Midnight Cowboy, Assembly Rooms <!-- none onestar twostar threestar fourstar fivestar -->

A snapshot of life on the edge
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The Independent Culture

If Tim Fountain's new adaptation of James Leo Herlihy's novel Midnight Cowboy resembles a series of snapshots more than a wholly cohesive story, that could have a lot to do with the legendary status of John Schlesinger's film. Yet John Clancy's tight production moves the action swiftly on as the hustling midnight cowboy ("a hell of a stud!") drifts into the life of the anti-hero, Ratso.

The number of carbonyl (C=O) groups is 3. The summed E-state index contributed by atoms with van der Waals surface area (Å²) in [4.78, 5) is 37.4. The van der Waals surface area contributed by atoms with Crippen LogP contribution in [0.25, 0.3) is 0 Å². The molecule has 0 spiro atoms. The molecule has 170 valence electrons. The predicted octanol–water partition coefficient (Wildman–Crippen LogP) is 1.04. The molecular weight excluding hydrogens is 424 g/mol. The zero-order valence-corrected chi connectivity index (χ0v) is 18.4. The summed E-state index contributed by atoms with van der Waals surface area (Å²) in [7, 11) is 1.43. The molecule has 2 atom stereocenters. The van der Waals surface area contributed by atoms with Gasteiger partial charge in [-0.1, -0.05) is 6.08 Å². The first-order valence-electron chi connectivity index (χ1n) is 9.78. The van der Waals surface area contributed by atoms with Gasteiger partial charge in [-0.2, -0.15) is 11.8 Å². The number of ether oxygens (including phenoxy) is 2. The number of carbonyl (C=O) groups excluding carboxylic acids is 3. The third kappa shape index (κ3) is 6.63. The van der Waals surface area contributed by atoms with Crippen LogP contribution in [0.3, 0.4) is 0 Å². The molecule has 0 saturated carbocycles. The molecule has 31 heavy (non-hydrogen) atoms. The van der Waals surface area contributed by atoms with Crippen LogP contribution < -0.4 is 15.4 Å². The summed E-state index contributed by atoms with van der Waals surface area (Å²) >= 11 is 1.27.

Slipping on Jon Voight's fringed jacket and Stetson, Charles Aitken makes a good stab at the vain young Texan, Joe Buck, who arrives in New York, naively relying on his fake cowboy credentials and his much vaunted physical attributes to smooth his path.

Turning in a fine performance as the crooked, sickly con man Ratso, Con O'Neill hobbles his way grubbily through their initial fateful meeting and subsequent interdependence in the city's seedy underbelly. O'Neill may not be able to shake off the mantle of Dustin Hoffman but, as the warmth beneath his sleazy facade begins to seep through, he assumes his own characteristics.

The small supporting cast, whether in the dream sequences or the oddball characters Joe encounters on the streets and in the bedrooms of New York, proves itself infinitely versatile, while Richard Foxton's flexible designs evoke the sordid settings of this haunting morality tale.

To 28 August, except 14 (0131-226 2428)